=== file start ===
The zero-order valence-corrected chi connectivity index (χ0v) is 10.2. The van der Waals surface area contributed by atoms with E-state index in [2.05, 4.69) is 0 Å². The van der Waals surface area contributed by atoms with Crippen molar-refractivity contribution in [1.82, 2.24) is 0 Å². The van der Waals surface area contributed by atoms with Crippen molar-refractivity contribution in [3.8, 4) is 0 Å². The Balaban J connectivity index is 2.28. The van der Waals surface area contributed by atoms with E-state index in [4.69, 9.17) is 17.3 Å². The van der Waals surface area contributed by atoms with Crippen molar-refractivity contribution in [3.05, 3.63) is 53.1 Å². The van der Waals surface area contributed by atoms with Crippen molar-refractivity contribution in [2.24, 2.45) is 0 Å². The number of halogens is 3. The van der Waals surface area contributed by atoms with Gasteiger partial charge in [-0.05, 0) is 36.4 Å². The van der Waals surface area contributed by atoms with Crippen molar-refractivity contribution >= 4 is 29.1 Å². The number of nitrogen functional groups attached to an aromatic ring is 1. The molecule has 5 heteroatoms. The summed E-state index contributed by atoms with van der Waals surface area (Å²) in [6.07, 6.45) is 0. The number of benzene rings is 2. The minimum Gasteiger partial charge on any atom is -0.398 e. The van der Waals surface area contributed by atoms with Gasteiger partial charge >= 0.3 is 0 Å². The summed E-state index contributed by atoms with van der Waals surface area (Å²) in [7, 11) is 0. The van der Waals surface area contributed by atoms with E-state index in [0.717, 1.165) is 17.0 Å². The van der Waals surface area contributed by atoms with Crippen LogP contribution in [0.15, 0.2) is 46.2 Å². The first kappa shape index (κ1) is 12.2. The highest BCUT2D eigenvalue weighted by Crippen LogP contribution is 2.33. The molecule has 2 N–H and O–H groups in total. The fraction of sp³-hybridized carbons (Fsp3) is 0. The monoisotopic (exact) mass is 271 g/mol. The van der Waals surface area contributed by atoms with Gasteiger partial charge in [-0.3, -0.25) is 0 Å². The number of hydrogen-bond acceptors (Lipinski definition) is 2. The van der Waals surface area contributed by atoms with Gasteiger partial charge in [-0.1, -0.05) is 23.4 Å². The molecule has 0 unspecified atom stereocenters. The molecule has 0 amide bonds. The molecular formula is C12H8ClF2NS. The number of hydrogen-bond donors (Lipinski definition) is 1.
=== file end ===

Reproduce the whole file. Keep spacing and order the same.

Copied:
The zero-order valence-corrected chi connectivity index (χ0v) is 10.2. The van der Waals surface area contributed by atoms with E-state index in [2.05, 4.69) is 0 Å². The van der Waals surface area contributed by atoms with Crippen molar-refractivity contribution in [1.82, 2.24) is 0 Å². The van der Waals surface area contributed by atoms with Crippen molar-refractivity contribution in [3.8, 4) is 0 Å². The Balaban J connectivity index is 2.28. The van der Waals surface area contributed by atoms with E-state index in [4.69, 9.17) is 17.3 Å². The van der Waals surface area contributed by atoms with Crippen molar-refractivity contribution in [3.05, 3.63) is 53.1 Å². The van der Waals surface area contributed by atoms with Crippen molar-refractivity contribution in [2.24, 2.45) is 0 Å². The number of halogens is 3. The van der Waals surface area contributed by atoms with Gasteiger partial charge in [-0.05, 0) is 36.4 Å². The van der Waals surface area contributed by atoms with Crippen molar-refractivity contribution >= 4 is 29.1 Å². The number of nitrogen functional groups attached to an aromatic ring is 1. The molecule has 5 heteroatoms. The summed E-state index contributed by atoms with van der Waals surface area (Å²) in [6.07, 6.45) is 0. The number of benzene rings is 2. The minimum Gasteiger partial charge on any atom is -0.398 e. The van der Waals surface area contributed by atoms with Gasteiger partial charge >= 0.3 is 0 Å². The summed E-state index contributed by atoms with van der Waals surface area (Å²) in [7, 11) is 0. The van der Waals surface area contributed by atoms with E-state index in [0.717, 1.165) is 17.0 Å². The van der Waals surface area contributed by atoms with Crippen LogP contribution in [0.15, 0.2) is 46.2 Å². The first kappa shape index (κ1) is 12.2. The highest BCUT2D eigenvalue weighted by Crippen LogP contribution is 2.33. The molecule has 2 N–H and O–H groups in total. The fraction of sp³-hybridized carbons (Fsp3) is 0. The monoisotopic (exact) mass is 271 g/mol. The van der Waals surface area contributed by atoms with Gasteiger partial charge in [-0.3, -0.25) is 0 Å². The number of hydrogen-bond acceptors (Lipinski definition) is 2. The van der Waals surface area contributed by atoms with Gasteiger partial charge in [-0.1, -0.05) is 23.4 Å². The molecule has 0 unspecified atom stereocenters. The molecule has 0 amide bonds. The molecular formula is C12H8ClF2NS. The number of hydrogen-bond donors (Lipinski definition) is 1.